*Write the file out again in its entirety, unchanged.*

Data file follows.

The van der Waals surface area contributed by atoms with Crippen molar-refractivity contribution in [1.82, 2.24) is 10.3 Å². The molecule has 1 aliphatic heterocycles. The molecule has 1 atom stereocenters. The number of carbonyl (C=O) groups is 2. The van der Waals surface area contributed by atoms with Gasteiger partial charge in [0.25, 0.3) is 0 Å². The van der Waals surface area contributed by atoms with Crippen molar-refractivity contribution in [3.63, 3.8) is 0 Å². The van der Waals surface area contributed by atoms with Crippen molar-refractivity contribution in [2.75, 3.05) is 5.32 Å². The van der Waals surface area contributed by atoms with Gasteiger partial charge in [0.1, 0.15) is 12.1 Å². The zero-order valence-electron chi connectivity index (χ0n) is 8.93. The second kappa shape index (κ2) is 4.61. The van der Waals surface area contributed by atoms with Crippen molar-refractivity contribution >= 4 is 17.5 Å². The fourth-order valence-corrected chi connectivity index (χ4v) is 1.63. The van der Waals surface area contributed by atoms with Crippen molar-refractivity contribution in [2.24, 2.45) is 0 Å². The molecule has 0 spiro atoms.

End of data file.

The van der Waals surface area contributed by atoms with Crippen molar-refractivity contribution in [1.82, 2.24) is 10.3 Å². The molecule has 1 aliphatic heterocycles. The molecule has 1 atom stereocenters. The number of carbonyl (C=O) groups is 2. The van der Waals surface area contributed by atoms with Gasteiger partial charge in [0.25, 0.3) is 0 Å². The van der Waals surface area contributed by atoms with Crippen molar-refractivity contribution in [3.63, 3.8) is 0 Å². The van der Waals surface area contributed by atoms with Crippen molar-refractivity contribution in [2.75, 3.05) is 5.32 Å². The van der Waals surface area contributed by atoms with Gasteiger partial charge in [0.1, 0.15) is 12.1 Å². The zero-order valence-electron chi connectivity index (χ0n) is 8.93. The second kappa shape index (κ2) is 4.61. The van der Waals surface area contributed by atoms with Crippen molar-refractivity contribution >= 4 is 17.5 Å². The fourth-order valence-corrected chi connectivity index (χ4v) is 1.63. The van der Waals surface area contributed by atoms with Crippen molar-refractivity contribution in [2.24, 2.45) is 0 Å². The molecule has 0 spiro atoms.